To smooth care transitions, the hospital adopted the "pull" system advocated by the Institute for Healthcare Improvement, in which any transition from one stage to the next becomes the primary responsibility of the downstream (i.e., subsequent) department. Now, pediatric nurses come to Presbyterian's ED to receive bedside reports about pediatric patients being admitted--pulling these patients rather than having them "pushed" into their care. The hospital plans to roll out a similar approach for critical care patients.
The focus group sessions now occur biweekly, with discussions focusing on ways of continuously improving workflow throughout the hospital.
Extra Hands in the ED
In addition to streamlining work processes, the hospital added staff resources. Like Las Vegas' Valley Hospital (see Best Practice), Presbyterian Intercommunity Hospital hired paramedics to help offload ambulance patients. Today, two EMTs work in the ED at all times, with a third assisting during the 12pm-12am shift, the busiest time. Ambulance patients needing advanced life support are taken straight back for treatment, while patients requiring basic life support are immediately triaged. The hospital also developed standardized protocols, so that ED nurses are able to begin treating basic life support patients by starting EKGs, blood tests, or other initial steps.
In addition, after much discussion, the hospital brought case managers into the ED.
"We thought case managers would slow us down, or function as gatekeepers and prevent us from admitting patients," says Rolland. "But they are able to facilitate movement of patients and make recommendations for home care, skilled nursing, or other needs."
Having the help of case mangers in the ED has made "an incredible difference," agrees Kramer, noting that they are better equipped than clinicians to coordinate care, particularly for elderly patients who may have multiple conditions and providers.
The hospital now has one nurse for every three patients, exceeding California's mandatory nurse-to-patient ratios. In addition, since October 2006, there have been two staff hospitalists on site at all times, making it possible to admit patients to the ICU within an hour after deciding to admit them. Since late 2005, there also has been a critical care intensivist on duty at all times, helping improve coordination of care from the ED to critical care unit.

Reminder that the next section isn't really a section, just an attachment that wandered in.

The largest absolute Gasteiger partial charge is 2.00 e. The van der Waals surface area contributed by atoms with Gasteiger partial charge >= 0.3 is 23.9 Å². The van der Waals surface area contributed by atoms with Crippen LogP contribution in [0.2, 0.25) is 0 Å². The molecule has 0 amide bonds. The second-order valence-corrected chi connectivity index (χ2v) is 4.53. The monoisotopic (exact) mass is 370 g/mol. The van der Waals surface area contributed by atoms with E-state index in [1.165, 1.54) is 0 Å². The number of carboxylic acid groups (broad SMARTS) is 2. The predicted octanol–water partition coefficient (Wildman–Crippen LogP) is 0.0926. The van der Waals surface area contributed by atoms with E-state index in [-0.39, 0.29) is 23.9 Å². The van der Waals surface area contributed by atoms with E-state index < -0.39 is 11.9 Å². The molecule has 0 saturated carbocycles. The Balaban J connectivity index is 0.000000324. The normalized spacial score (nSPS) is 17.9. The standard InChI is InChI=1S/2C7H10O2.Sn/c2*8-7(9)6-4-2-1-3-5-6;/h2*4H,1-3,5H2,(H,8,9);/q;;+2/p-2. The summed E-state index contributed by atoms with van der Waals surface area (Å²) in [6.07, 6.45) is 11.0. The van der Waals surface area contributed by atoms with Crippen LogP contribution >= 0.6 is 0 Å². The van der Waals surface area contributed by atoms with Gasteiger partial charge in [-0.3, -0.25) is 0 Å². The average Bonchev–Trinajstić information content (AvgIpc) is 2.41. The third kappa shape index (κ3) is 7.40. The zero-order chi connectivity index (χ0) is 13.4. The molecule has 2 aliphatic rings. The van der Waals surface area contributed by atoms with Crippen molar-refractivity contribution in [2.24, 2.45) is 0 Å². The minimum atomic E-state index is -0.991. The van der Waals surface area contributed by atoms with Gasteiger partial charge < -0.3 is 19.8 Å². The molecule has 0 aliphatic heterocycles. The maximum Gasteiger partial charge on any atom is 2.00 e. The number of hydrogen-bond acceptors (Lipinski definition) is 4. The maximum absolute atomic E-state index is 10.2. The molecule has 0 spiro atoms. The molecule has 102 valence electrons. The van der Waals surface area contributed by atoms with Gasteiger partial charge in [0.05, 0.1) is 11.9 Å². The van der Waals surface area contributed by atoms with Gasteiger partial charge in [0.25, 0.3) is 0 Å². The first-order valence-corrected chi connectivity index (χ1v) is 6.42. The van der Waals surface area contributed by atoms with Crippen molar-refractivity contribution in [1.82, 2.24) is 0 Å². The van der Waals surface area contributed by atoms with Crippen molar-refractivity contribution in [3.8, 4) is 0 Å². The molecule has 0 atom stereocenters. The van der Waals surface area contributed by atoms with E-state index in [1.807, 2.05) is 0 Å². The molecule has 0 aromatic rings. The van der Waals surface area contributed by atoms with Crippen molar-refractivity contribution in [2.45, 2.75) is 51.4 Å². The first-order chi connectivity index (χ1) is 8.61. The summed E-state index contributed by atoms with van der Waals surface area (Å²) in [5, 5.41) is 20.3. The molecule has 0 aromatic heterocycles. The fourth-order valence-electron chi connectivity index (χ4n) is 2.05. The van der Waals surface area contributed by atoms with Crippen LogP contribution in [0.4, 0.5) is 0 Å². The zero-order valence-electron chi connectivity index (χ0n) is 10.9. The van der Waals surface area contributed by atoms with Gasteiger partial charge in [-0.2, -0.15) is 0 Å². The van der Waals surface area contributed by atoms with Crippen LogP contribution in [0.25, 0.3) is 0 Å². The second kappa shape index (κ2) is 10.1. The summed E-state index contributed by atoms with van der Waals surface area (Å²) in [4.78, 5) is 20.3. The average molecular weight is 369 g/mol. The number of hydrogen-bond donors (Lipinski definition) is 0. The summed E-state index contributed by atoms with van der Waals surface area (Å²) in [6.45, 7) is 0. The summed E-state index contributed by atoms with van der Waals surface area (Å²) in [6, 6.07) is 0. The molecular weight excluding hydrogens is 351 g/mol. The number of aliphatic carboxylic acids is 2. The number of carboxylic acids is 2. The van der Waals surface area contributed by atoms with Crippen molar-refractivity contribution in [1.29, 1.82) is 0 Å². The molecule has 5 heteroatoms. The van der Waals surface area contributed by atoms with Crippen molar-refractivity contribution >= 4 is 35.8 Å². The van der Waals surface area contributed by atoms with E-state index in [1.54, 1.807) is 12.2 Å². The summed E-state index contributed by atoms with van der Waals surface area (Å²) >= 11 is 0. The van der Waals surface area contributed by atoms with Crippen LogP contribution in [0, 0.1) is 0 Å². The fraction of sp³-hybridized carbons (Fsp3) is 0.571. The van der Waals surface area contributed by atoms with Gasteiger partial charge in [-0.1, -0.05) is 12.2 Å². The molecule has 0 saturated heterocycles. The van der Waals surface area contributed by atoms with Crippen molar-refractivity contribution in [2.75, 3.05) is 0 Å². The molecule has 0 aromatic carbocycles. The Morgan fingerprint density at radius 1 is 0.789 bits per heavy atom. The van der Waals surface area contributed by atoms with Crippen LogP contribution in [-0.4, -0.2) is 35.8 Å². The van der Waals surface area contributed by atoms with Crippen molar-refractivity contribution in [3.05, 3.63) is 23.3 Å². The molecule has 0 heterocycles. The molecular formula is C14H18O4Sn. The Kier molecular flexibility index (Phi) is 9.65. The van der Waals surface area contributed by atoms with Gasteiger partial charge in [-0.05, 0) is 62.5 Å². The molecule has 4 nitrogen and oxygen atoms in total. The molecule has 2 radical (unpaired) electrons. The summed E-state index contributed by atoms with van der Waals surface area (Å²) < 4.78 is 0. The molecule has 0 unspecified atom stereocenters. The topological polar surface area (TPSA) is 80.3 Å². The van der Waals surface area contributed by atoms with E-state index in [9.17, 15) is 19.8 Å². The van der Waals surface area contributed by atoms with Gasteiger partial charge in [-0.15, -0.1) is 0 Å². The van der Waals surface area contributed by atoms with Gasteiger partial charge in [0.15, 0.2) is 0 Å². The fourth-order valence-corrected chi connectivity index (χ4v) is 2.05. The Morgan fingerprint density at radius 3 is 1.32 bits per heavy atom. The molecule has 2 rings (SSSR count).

These workflow changes and additional staff resources have resulted in a true change of culture at Presbyterian Intercommunity Hospital. Today, says Rolland, "it's a badge of honor among staff to fight to stay open." In January 2005, the ED went on diversion a quarter of the time, turning away 69 patients in that month. Since then, the overall trend in diversion rates has declined (see graph). This past July, the ED went on diversion just 15.75 hours, or about 2% of the time.
By staying open more of the time, the ED has been able to accept more ambulance arrivals--some because other area hospitals are on diversion, and some because of patient requests. Over the past five quarters, Presbyterian's ED has treated an additional 668 patients, compared with the baseline of the second quarter of 2006, leading to a significant increase in operational revenue.
The hospital is now involved in a statewide effort to disseminate best practices for improving patient flow and avoiding ED saturation. They are also collaborating with social services agencies, local politicians, and case managers to help connect patients with sources of primary care and other community services.
"Overuse of the ED and of the EMS system for non-urgent care is a real problem," says Kramer. "We're working on helping people get appointments, providing them with transportation and access to community services. For example, we had the idea of putting health clinics in high schools. If we can knock out the 30% to 50% of non-urgent stuff in the ED, it would have a phenomenal impact on patient flow."
-------------------------------Joan Rolland, RN, BS, MBA, MICN